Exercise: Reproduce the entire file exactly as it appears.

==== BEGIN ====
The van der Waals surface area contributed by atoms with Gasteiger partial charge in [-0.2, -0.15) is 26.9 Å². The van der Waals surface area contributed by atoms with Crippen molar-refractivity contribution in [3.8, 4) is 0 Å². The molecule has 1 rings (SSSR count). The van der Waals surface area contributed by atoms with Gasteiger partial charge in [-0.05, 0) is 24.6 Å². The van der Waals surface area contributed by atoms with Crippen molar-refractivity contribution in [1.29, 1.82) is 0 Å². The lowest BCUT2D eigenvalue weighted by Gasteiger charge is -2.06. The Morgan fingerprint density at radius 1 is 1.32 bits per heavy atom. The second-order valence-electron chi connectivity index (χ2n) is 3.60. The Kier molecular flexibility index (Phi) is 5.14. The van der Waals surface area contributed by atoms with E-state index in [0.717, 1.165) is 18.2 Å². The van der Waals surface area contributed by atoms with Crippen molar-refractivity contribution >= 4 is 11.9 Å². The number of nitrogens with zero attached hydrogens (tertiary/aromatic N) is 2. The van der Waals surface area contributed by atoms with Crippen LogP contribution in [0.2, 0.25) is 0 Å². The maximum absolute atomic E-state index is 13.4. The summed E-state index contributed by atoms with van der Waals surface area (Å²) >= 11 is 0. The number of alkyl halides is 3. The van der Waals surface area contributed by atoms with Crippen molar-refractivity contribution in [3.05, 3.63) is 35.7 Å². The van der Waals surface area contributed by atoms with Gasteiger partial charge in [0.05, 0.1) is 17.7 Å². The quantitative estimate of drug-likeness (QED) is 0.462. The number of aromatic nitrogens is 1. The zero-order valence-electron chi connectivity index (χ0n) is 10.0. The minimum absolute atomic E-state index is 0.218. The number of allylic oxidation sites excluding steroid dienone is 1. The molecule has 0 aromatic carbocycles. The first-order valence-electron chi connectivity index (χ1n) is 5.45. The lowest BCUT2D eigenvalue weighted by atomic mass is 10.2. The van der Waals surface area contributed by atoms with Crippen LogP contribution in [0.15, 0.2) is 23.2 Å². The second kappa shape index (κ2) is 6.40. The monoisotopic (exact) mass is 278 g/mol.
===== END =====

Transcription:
The van der Waals surface area contributed by atoms with Gasteiger partial charge in [-0.2, -0.15) is 26.9 Å². The van der Waals surface area contributed by atoms with Crippen molar-refractivity contribution in [3.8, 4) is 0 Å². The molecule has 1 rings (SSSR count). The van der Waals surface area contributed by atoms with Gasteiger partial charge in [-0.05, 0) is 24.6 Å². The van der Waals surface area contributed by atoms with Crippen molar-refractivity contribution in [1.29, 1.82) is 0 Å². The lowest BCUT2D eigenvalue weighted by Gasteiger charge is -2.06. The Morgan fingerprint density at radius 1 is 1.32 bits per heavy atom. The second-order valence-electron chi connectivity index (χ2n) is 3.60. The Kier molecular flexibility index (Phi) is 5.14. The van der Waals surface area contributed by atoms with E-state index in [0.717, 1.165) is 18.2 Å². The van der Waals surface area contributed by atoms with Crippen molar-refractivity contribution >= 4 is 11.9 Å². The number of nitrogens with zero attached hydrogens (tertiary/aromatic N) is 2. The van der Waals surface area contributed by atoms with Crippen LogP contribution in [0.2, 0.25) is 0 Å². The maximum absolute atomic E-state index is 13.4. The summed E-state index contributed by atoms with van der Waals surface area (Å²) >= 11 is 0. The number of alkyl halides is 3. The van der Waals surface area contributed by atoms with Crippen molar-refractivity contribution in [3.05, 3.63) is 35.7 Å². The van der Waals surface area contributed by atoms with Gasteiger partial charge in [0.05, 0.1) is 17.7 Å². The quantitative estimate of drug-likeness (QED) is 0.462. The number of aromatic nitrogens is 1. The zero-order valence-electron chi connectivity index (χ0n) is 10.0. The minimum absolute atomic E-state index is 0.218. The number of allylic oxidation sites excluding steroid dienone is 1. The molecule has 0 aromatic carbocycles. The first-order valence-electron chi connectivity index (χ1n) is 5.45. The lowest BCUT2D eigenvalue weighted by atomic mass is 10.2. The van der Waals surface area contributed by atoms with Crippen LogP contribution in [0.15, 0.2) is 23.2 Å². The second kappa shape index (κ2) is 6.40. The monoisotopic (exact) mass is 278 g/mol.